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Burlington Council Approves Report Analysis & Directs Staff to Return in 2023 with Policy for Acquiring Surplus School Sites

Council Approved - Surplus School Site Analysis - TW

Burlington City Council has directed staff to continue moving forward in creating a policy and strategy for acquiring former school sites that are deemed surplus by their school boards.

At our July 12 Council meeting, we received some analysis from staff and Dillon Consulting and SHS Consulting on how the City can go about acquiring and reusing former school sites, and we unanimously approved the below motion:

Direct the City Manager and the Executive Director of Legal Services and Corporation Counsel to consider and integrate Appendix A to community planning department report PL-53-22 titled “Supplemental Technical Memo: Acquisition and Re-use of Surplus School Sites” dated June 2022, prepared by Dillon Consulting and SHS Consulting and report back in Q2 2023 with a Strategic Land Policy that includes a municipal policy directive on surplus school sites which will inform the multi-year community investment plan.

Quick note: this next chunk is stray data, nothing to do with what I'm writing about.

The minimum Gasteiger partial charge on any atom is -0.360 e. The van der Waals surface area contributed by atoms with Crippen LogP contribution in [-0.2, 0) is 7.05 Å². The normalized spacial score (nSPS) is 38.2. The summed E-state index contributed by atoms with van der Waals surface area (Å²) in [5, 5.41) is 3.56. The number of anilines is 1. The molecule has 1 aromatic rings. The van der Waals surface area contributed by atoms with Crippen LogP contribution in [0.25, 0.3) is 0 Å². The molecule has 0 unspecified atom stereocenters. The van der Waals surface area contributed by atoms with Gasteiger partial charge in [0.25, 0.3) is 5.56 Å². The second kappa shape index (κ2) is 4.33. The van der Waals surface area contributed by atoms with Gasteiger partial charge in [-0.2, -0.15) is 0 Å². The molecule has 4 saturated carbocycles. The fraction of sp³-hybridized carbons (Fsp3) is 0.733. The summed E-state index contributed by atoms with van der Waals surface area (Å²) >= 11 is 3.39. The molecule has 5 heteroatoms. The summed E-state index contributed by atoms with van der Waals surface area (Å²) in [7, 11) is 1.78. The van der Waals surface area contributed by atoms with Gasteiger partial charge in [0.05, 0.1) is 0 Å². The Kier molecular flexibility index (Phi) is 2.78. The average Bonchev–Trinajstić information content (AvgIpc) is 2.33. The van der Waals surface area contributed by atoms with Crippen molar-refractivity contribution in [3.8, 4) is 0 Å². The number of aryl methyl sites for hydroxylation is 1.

Click here for the full staff report: PL-53-22 City of Burlington Housing Strategy – Surplus School Site Reuse Analysis; and here for the appendix: PL-53-22 Appendix A Supplemental Technical Memo.

The findings from the Supplemental Technical Memo: Acquisition and Re-use of Surplus School Sites (Appendix A) provides insights into how other municipalities and agencies have brought new life to underutilized lands through investments, partnerships, and collaboration. The work completes the first phase of work that highlights opportunities and constraints related to the successful re-use of surplus school sites in Ontario.

The findings will inform the second phase of work that will include the development of a proposed strategic land policy and decision-making framework to support transparency and investment in our community.

MY TAKE:

Former school sites are true community hubs and often act as meeting places for the public, both inside the schools and on the surrounding greenspace. I’m a big believer we should automatically purchase closed former school sites that have been closed by their school boards and offered for sale. By purchasing these sites, we control what happens there, and can work to preserve valued community amenities.